And this is the crux: Jane will not become Rochester’s mistress when marriage is impossible; she could not give herself to passion without the sanctity of marriage, despite her deep love. Her principle forbids it.
Nor can she choose sanctity without passion. She will not marry St. John out of misplaced zeal. Her desire to serve God is heartfelt, but she would be defying her own nature if she were to give herself to him without passion. Only sanctified passion, authentic and full-hearted giving will do.
At this very moment, just as Jane denies St. John, her future is clearly revealed to her, and she hears Rochester’s cry of despair. She then knows where she needs to be.
As always, Lifeline’s adaptation of a classic tells a big story on a little stage. What is lacking in space is made up for in creativity, and in this particular production, remarkable staging and technical solutions.
Galloping together, cast members create the horse from which Rochester is thrown when he first sees Jane, and in a comic touch, Pilot (Moaney), his dog, barks in excitement.
The fire scene benefits from the evocative use of lighting (designed by Kevin D. Gawley) on a long white piece of fabric, which covers Rochester and then hangs from his balcony-like bedroom.
The sparse scenic design (William Boles) adds to the many scene transitions, where the unique use of long upright two-by-four planks, easily adjust to create different locales. The sound design and music (Christopher Kriz) accent these transitional moments.
A talented cast adds to the effort. Roberts works well as the passionate, desperately lonely, yet trapped Rochester. And Bhatt as Jane, although anything but plain, is his equal in strength and will. She is not as young as Jane might be, but this makes her wisdom and strength easier for us to accept.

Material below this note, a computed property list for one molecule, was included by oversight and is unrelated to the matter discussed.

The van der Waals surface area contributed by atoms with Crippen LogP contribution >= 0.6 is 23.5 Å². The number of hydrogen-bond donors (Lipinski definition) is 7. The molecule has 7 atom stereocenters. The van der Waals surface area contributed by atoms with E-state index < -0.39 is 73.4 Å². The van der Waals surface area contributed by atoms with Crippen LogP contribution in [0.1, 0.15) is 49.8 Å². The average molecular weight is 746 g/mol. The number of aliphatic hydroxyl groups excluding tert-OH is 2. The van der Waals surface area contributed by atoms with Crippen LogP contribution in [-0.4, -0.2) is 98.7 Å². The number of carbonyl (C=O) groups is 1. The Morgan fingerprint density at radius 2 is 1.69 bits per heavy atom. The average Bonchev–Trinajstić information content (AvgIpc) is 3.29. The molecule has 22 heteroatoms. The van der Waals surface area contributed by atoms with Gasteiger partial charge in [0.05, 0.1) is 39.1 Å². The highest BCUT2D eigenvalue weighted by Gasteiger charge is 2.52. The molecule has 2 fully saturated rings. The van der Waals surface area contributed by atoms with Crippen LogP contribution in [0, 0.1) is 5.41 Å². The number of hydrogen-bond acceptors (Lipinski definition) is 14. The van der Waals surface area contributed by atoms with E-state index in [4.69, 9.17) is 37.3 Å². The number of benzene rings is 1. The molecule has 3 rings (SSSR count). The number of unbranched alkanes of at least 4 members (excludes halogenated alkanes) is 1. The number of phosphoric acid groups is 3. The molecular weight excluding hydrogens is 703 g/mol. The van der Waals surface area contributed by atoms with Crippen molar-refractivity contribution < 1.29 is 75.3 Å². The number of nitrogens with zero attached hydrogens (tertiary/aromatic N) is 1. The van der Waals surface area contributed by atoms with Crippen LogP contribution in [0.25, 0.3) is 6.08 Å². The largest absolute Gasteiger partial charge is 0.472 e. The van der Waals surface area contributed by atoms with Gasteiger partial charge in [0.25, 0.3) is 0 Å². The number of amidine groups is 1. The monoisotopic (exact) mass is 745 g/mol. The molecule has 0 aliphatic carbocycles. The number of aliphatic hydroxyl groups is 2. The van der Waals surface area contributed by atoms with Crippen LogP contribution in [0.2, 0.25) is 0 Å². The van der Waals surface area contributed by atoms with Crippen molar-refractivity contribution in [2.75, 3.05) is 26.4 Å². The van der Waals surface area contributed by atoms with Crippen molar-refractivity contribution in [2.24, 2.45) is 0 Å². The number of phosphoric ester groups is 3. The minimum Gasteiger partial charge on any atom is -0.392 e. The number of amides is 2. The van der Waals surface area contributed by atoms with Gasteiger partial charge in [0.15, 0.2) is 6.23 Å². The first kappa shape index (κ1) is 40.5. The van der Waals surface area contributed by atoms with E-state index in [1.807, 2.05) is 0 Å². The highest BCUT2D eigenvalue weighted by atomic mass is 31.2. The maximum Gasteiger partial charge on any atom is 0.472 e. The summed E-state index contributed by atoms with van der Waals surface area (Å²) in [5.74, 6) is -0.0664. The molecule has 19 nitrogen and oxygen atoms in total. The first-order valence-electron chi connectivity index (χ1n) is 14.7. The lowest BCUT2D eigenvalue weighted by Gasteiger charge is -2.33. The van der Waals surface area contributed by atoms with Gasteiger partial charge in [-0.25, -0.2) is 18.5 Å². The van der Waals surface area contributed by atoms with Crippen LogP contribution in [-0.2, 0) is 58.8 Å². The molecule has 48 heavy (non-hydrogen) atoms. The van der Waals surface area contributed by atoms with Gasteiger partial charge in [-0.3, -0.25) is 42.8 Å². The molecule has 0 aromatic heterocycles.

Currie is delightful as the garrulous Mrs. Fairfax as well as the oblivious yet doting Lady Ingram, mother to Blanche Ingram (Jhenai Mootz), an oozing flirt. Mootz also makes a fine wretched hag as Bertha.
Kayer contrasts the paunchy, self-righteous Brocklehurst with a humble, sweet Porter, another role.
Despite her stage composure, Hlava is miscast and likely too young to display Helen’s otherworldly, ascetic nature. Adding to this misstep is her makeup, which seems more ghoulish then saintly.
Because of these problems with Helen, we lose the contrast between the two ghosts who follow Jane on her journey to selfhood: Brocklehurst, with his harsh demands for deprivation in others, and Helen, with her otherworldly self-denial
Despite this failure, Lifeline’s “Jane Eyre” is another wonderful creation for the small theater, and puts Jane’s voice squarely front and center, the maker of her own life.
It’s all the more amusing, then, to read posted in the lobby snippets of the critical reception the novel received when it was published under the pseudonym of Currer Bell. This masterful work was considered too virile and insightful to be penned by a woman, despite of (or because of) the clarity of her voice.
6912 N. Glenwood Ave., Chicago
Tickets: 773-761-4477 or lifelinetheatre.com
Running Time: 2 hours, 30 minutes
Closes: Nov. 16